Students are expected to behave in a professional manner consistent with the Professionalism Guidelines for the PA Student. At the end of the first year, a formative evaluation of each student will be completed. At the end of the second year, a summative evaluation of each student will be completed. Students must achieve competency in all areas of professional behavior, and have an Exit Interview with the Program Director in order to receive a recommendation to graduate from the Program Director. Behaviors indicating difficulty in displaying responsible learning, such as failure to attend class regularly, chronic tardiness, unsatisfactory work, reticence to interact in class, difficulty with interpersonal communication, etc., normally require the student to delineate professional development goals and strategies as a part of the plan for professional development to resolve these problems. Failure to improve or achieve competency in professional behavior may lead to sanctions.
Students will be closely monitored throughout their clinical year. Preceptors are required to notify the Clinical Coordinator immediately upon having concerns about a student in order that necessary remedial work can begin as soon as possible.
Students who fail to meet the academic standards outlined may be subject to academic sanctions including academic probation, suspension, establishment of an Academic Mentoring Plan or an Academic Improvement Plan, and/or dismissal.
Grounds for being placed on academic probation include, but are not limited to:
- Failure to maintain a cumulative GPA above 3.0
- Course failure
- Lapses in professionalism
All courses in the MPAS Program are offered only once an academic year and serve as prerequisites for subsequent courses. In the event of course failure, a student may be suspended from taking subsequent courses until the failed course is successfully retaken. In the event that a student is found to pose a danger to themselves, faculty, staff, or patients at clinical sites, the student may be suspended until the situation is investigated or the student is dismissed from the Program.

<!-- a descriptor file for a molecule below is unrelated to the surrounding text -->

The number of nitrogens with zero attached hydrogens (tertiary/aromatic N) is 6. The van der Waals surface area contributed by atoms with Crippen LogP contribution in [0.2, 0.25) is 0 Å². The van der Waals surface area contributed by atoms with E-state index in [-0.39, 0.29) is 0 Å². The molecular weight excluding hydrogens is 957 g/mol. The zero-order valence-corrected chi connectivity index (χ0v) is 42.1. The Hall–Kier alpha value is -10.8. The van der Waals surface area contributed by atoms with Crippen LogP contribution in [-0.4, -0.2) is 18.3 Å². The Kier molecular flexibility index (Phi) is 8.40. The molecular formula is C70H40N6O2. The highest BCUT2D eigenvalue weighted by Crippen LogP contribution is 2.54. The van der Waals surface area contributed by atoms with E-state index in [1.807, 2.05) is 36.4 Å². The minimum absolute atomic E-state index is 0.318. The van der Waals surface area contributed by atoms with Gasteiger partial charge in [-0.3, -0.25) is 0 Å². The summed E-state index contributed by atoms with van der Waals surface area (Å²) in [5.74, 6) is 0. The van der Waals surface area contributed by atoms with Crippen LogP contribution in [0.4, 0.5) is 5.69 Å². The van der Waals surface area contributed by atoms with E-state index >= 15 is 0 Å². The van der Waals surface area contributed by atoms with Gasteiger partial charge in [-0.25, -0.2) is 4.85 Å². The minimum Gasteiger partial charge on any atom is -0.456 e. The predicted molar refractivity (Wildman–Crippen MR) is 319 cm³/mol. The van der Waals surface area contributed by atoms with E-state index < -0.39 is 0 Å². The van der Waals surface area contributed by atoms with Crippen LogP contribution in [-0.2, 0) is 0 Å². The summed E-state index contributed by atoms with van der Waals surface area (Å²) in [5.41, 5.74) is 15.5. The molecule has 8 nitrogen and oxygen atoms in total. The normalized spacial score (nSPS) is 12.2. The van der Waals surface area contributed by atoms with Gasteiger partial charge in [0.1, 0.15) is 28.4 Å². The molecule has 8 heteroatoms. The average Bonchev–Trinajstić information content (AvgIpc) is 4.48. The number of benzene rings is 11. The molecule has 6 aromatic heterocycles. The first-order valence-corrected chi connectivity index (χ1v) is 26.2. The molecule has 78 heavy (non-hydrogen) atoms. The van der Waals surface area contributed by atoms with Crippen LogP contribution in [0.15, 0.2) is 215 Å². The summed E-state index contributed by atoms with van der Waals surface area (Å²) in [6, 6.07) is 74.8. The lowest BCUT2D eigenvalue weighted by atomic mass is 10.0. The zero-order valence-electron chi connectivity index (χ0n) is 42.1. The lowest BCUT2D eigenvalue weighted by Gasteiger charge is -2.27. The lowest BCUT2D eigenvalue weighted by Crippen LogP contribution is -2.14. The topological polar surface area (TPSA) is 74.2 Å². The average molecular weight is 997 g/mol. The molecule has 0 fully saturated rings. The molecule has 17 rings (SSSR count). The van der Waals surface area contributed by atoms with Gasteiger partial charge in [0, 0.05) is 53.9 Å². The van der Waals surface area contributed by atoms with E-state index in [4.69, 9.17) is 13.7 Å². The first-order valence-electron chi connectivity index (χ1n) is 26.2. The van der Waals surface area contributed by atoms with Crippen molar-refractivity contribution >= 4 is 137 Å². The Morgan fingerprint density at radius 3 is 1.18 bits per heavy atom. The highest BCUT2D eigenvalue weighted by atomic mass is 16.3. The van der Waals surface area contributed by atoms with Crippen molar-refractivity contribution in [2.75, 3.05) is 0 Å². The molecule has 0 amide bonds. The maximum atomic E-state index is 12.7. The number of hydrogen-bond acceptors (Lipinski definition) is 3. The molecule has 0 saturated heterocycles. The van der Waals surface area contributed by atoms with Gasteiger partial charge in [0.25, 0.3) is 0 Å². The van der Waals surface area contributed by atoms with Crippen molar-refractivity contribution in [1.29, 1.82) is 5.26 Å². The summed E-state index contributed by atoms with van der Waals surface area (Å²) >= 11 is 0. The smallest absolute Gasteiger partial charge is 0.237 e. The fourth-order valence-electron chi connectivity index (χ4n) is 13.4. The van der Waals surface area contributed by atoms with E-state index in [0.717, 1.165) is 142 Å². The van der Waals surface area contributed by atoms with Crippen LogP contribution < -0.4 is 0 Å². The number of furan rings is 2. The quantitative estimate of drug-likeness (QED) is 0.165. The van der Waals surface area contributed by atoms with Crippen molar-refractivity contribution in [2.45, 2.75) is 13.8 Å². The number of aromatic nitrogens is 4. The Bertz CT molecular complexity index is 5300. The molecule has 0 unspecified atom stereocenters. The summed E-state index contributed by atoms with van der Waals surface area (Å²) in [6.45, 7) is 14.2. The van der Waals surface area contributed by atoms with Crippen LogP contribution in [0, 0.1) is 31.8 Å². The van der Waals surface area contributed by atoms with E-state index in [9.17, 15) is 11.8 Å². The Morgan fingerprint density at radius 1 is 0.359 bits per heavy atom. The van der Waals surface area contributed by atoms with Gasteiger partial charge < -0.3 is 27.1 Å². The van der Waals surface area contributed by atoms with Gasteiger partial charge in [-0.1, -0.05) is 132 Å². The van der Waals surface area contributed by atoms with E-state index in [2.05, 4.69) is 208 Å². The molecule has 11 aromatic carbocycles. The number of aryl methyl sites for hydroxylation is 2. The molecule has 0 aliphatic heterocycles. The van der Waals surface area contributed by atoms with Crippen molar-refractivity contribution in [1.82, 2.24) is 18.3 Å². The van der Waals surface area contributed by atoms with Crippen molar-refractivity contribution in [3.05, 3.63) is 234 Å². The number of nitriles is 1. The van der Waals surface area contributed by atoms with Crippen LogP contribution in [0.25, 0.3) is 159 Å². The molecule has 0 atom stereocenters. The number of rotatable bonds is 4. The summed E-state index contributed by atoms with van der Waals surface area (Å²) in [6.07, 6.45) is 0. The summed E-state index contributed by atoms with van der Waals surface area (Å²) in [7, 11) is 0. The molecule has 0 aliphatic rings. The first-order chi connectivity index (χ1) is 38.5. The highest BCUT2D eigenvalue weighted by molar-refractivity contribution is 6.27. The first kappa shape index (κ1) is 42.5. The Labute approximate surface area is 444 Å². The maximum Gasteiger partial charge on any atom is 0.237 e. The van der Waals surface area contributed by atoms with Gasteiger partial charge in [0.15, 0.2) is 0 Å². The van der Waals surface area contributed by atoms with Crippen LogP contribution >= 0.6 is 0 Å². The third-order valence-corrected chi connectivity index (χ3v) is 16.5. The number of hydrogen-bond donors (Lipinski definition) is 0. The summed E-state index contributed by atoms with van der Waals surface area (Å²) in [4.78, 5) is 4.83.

The Academic Mentoring Plan (AMP)
Grounds for Program dismissal include, but are not limited to, the following:
- Failure to raise the cumulative GPA above 3.0 at the completion of two academic Program semesters of probation (this includes the summer session)
- Two course failures
- Failure to meet conditions established in an AMP or AIP
- Lapses in professionalism that are not corrected on an improvement plan, or are so severe that the patient is placed in jeopardy
PHYSICIAN ASSISTANT PROGRAM SPECIFIC GUIDELINES
Credits for graduation will be granted only for those courses in which a passing grade is earned as described in that course‘s syllabus. In order to progress in the Program, students must achieve and maintain a minimum cumulative grade point average equivalent to a 3.0.
Students failing a test should consult the course syllabus and instructor for direction. If a student fails a course within the MPAS curriculum, the student will not be allowed to continue into the next semester, nor can he/she enroll in any other PA courses until the failed course has been retaken and successfully completed. Students may not progress to the clinical phase of the MPAS Program without successful completion of all didactic courses.
Academic Difficulties and Progression
The academic progress of students enrolled in the didactic phase of the Program will be evaluated in terms of successful completion of courses as determined by the standards established by each respective course instructors. The MPAS Program curriculum is highly integrated and develops sequentially from coursework done in previous semesters. If a student fails a course within the curriculum, the student will not be allowed to continue in the next semester until the failed course has been successfully remediated. Students who do not successfully remediate the failed course or who fail a second course within the PA curriculum are subject to dismissal. Failure to complete all course requirements will result in a failing grade for the course.
Grade-point-average calculation will be based only on courses taken in the MPAS Program – Professional Phase. Thus, in the first year of the Program, GPA will be based on grades in PA courses.
The MPAS Program curriculum is a rigorous process that requires full commitment from both the students and the faculty. As described earlier, each student is assigned a faculty advisor. During regular faculty meetings, faculty are informed of all student grades across the curriculum. Faculty also share reports on how their advisees are doing throughout the curriculum. Students who are identified as having academic difficulty will be contacted by their advisor who will meet with them to identify problems and offer solutions. Further, faculty will complete a Student Academic Mentoring Form with the student detailing what remediation efforts have been suggested, and will follow the student‘s progress carefully thereafter.